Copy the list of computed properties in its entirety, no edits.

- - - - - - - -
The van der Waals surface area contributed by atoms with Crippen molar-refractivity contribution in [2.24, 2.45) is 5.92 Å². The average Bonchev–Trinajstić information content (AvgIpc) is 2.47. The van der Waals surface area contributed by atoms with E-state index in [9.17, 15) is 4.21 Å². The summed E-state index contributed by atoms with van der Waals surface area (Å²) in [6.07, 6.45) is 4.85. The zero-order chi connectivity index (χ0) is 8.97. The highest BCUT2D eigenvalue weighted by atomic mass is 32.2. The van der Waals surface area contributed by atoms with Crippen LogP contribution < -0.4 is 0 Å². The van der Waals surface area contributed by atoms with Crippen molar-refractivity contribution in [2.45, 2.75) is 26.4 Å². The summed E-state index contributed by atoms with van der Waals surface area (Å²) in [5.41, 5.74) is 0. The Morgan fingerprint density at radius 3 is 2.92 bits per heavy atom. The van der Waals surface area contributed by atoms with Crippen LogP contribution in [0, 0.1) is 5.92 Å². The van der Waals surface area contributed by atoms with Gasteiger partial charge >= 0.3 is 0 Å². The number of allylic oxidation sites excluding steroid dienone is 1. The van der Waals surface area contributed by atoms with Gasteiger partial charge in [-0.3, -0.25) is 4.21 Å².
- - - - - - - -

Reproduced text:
The van der Waals surface area contributed by atoms with Crippen molar-refractivity contribution in [2.24, 2.45) is 5.92 Å². The average Bonchev–Trinajstić information content (AvgIpc) is 2.47. The van der Waals surface area contributed by atoms with E-state index in [9.17, 15) is 4.21 Å². The summed E-state index contributed by atoms with van der Waals surface area (Å²) in [6.07, 6.45) is 4.85. The zero-order chi connectivity index (χ0) is 8.97. The highest BCUT2D eigenvalue weighted by atomic mass is 32.2. The van der Waals surface area contributed by atoms with Crippen LogP contribution < -0.4 is 0 Å². The van der Waals surface area contributed by atoms with Crippen molar-refractivity contribution in [2.45, 2.75) is 26.4 Å². The summed E-state index contributed by atoms with van der Waals surface area (Å²) in [5.41, 5.74) is 0. The Morgan fingerprint density at radius 3 is 2.92 bits per heavy atom. The van der Waals surface area contributed by atoms with Crippen LogP contribution in [0, 0.1) is 5.92 Å². The van der Waals surface area contributed by atoms with Gasteiger partial charge >= 0.3 is 0 Å². The number of allylic oxidation sites excluding steroid dienone is 1. The van der Waals surface area contributed by atoms with Gasteiger partial charge in [-0.3, -0.25) is 4.21 Å².